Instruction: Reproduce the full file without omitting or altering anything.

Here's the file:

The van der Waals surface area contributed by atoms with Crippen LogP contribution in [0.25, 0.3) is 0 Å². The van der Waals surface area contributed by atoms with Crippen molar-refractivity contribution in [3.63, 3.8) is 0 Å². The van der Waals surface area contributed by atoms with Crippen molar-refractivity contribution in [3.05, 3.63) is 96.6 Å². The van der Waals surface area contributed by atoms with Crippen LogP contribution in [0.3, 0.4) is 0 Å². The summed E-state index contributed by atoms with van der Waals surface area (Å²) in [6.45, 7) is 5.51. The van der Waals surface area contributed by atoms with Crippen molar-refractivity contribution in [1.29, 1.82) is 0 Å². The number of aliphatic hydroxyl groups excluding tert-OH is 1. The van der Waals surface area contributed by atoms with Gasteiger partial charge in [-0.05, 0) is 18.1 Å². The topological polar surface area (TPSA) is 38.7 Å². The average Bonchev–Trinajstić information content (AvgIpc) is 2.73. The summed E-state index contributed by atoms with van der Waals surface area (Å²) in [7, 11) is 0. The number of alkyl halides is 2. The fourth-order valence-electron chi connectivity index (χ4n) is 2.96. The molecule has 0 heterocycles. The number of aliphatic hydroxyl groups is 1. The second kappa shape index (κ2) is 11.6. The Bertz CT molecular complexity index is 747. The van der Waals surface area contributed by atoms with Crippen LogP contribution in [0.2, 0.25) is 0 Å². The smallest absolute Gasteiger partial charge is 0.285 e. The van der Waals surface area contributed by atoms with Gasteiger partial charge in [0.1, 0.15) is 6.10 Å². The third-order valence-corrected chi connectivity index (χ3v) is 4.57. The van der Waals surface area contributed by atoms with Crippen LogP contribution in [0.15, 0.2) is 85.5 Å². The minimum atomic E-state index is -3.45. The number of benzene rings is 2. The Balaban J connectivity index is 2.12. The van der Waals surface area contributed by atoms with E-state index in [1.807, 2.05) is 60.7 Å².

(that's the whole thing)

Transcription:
The van der Waals surface area contributed by atoms with Crippen LogP contribution in [0.25, 0.3) is 0 Å². The van der Waals surface area contributed by atoms with Crippen molar-refractivity contribution in [3.63, 3.8) is 0 Å². The van der Waals surface area contributed by atoms with Crippen molar-refractivity contribution in [3.05, 3.63) is 96.6 Å². The van der Waals surface area contributed by atoms with Crippen LogP contribution in [0.3, 0.4) is 0 Å². The summed E-state index contributed by atoms with van der Waals surface area (Å²) in [6.45, 7) is 5.51. The van der Waals surface area contributed by atoms with Crippen molar-refractivity contribution in [1.29, 1.82) is 0 Å². The number of aliphatic hydroxyl groups excluding tert-OH is 1. The van der Waals surface area contributed by atoms with Gasteiger partial charge in [-0.05, 0) is 18.1 Å². The topological polar surface area (TPSA) is 38.7 Å². The average Bonchev–Trinajstić information content (AvgIpc) is 2.73. The summed E-state index contributed by atoms with van der Waals surface area (Å²) in [7, 11) is 0. The number of alkyl halides is 2. The fourth-order valence-electron chi connectivity index (χ4n) is 2.96. The molecule has 0 heterocycles. The number of aliphatic hydroxyl groups is 1. The second kappa shape index (κ2) is 11.6. The Bertz CT molecular complexity index is 747. The van der Waals surface area contributed by atoms with Crippen LogP contribution in [0.2, 0.25) is 0 Å². The smallest absolute Gasteiger partial charge is 0.285 e. The van der Waals surface area contributed by atoms with Gasteiger partial charge in [0.1, 0.15) is 6.10 Å². The third-order valence-corrected chi connectivity index (χ3v) is 4.57. The van der Waals surface area contributed by atoms with Crippen LogP contribution in [0.15, 0.2) is 85.5 Å². The minimum atomic E-state index is -3.45. The number of benzene rings is 2. The Balaban J connectivity index is 2.12. The van der Waals surface area contributed by atoms with E-state index in [1.807, 2.05) is 60.7 Å².